As a result of this combination, CHS becomes a publicly traded corporation; the goal of this deal is to position CHS to tap the public equity markets for growth in the home infusion market, one of the hot segments of the industry at present and one that seems on the verge of getting even hotter (see our November 2007 issue). Further growth is anticipated as new injectable drugs are developed. Currently, four hundred new specialty infused drugs are in the pipelines of pharmaceutical companies; when they come to market, many of them will be administered through home and specialty infusion companies. CHS is one of the top four home infusion companies in the country, which between them account for just 25% of the $5.0 billion home infusion market. The remaining 75% consists of smaller operators ripe for consolidation; the current deal puts CHS in a position to be a buyer rather than a seller. The $445.0 million purchase price is to be funded through approximately $180.0 million of cash, about $180.0 million of debt provided by Jeffries Finance, LLC, a $35.0 million equity issue of MBH stock and a commitment to buy another $50.0 million in shares of MBH stock. The combined company is to be lead by CHS President and CEO, Robert Cucuel, who previously held those positions at Air Products Healthcare and American Homecare Supply. Over the past 12 years, he and his management team have integrated over 60 acquisitions, and may be expected to do so going forward to fuel CHS’ growth.
For the time being, home nursing providers are making deals near historical levels. Amedisys (NASDAQ: AMED) announced two transactions in February. In the larger of the two, indeed, in the largest deal it has ever announced, AMED is acquiring TLC Health Care Services from the private equity firm Arcapita, Inc. for $395.0 million in cash. Based in Lake Success, New York, TLC provides home nursing and hospice services from 92 home health and 11 hospice agencies in 22 states. Once this transaction closes, AMED will operate 480 agencies in 35 states, Puerto Rico and the District of Columbia. This deal helps establish AMED as the largest Medicare-focused home nursing company in the country with a market cap of $1.1 billion. The market welcomed news of this acquisition, sending shares of AMED up 5%, no small feat in this market. The price to revenue multiple is 1.3x and the price to EBITDA multiple is 6.1x. These figures appear to be close to what AMED has paid for larger deals. In July 2005, it paid $106.8 million, or 1.0x revenue and 5.7x EBITDA, for Housecall Medical; in August 2007, it paid $68.0 million, or 1.25x revenue, for IntegriCare. But if we factor out the assumed premium for this being AMED’s largest deal, then pricing is trending down. While not quite as rich as the Critical Homecare multiples noted above, we have little doubt that the sale of TLC provided Arcapita with a handsome return on its investment; after all, Arcapita had purchased the company out of bankruptcy in 2005 together with management. This is Arcapita’s fourth successful exit from its health care investment practice. The current deal is to be financed from a new $500.0 million credit facility AMED has secured. Raymond James Health Care Investment Banking Group provided AMED with financial advice on this deal while Navigant Capital Advisors provided TLC with consulting and advisory services. In its second February acquisition, AMED paid $43.0 million in cash and notes to buy Family Home Health Care, Inc. and Comprehensive Home Healthcare Services, Inc. from a single holding company. The two firms operate 21 home health locations in Kentucky and another three in Tennessee. The price to revenue multiple for the deal is 1.1x. Both Kentucky and Tennessee are certificate-of-need states, which AMED likes to target as often as it can. The local virtual monopolies that CONs may confer on their holders serves as a bulwark against competition, and therefore makes them more valuable than properties without CONs.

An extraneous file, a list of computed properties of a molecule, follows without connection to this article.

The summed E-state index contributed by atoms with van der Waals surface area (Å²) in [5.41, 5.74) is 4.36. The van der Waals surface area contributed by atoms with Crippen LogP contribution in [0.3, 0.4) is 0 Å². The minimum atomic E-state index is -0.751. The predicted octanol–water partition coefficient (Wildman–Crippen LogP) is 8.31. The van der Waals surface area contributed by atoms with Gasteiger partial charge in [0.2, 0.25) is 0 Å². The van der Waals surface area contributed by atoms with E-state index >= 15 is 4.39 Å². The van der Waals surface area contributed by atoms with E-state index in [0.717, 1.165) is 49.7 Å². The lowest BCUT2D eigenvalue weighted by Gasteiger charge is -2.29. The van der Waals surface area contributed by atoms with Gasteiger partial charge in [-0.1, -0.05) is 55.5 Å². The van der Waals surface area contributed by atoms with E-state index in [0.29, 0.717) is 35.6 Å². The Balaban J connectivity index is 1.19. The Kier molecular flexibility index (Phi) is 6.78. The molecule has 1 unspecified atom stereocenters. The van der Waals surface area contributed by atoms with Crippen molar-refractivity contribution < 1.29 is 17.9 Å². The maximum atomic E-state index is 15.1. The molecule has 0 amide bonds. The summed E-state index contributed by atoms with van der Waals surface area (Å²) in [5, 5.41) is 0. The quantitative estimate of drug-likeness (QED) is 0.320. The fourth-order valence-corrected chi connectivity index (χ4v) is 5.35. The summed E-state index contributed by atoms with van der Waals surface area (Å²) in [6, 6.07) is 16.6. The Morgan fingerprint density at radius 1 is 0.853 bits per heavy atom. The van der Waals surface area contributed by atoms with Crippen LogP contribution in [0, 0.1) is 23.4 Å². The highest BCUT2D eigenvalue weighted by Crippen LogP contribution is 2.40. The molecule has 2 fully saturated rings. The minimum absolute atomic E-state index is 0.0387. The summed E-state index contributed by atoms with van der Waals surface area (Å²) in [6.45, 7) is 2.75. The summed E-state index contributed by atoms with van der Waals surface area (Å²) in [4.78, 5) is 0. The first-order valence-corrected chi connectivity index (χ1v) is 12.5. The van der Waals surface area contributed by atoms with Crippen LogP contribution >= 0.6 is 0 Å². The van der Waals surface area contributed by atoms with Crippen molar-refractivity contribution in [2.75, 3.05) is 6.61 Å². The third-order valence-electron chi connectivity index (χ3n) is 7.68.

Gentiva Health Services (NASDAQ: GTIV) paid $55.0 million in cash, or 1.5x revenue, to acquire Mississippi-based Home Health Care Affiliates, Inc., a company that operates home health and hospice agencies through 14 locations in the state under the brand names Gilbert’s Home Health and Gilbert’s Hospice Care. The business covers 50 of the state’s 82 counties. Of the target’s total revenue of $37.0 million in 2007, $33.0 million came from home health and $4.0 million from hospice revenue. The target has a business mix that is about 81% Medicare. Also making it attractive is the fact that Mississippi is a CON state. With its entry into Mississippi, GTIV now has a presence in 37 states. This is the second-largest acquisition that GTIV has made in the home health arena. In January 2006, it acquired The Healthfield Group and its 130 locations in the Southeast for $454.0 million. At that time, the transaction, which increased Gentiva’s size by nearly one-half, was valued at 1.6x revenue and 9.1x EBITDA. Comparison with earlier periods thus suggests that price stagnation in home nursing is beginning to set in.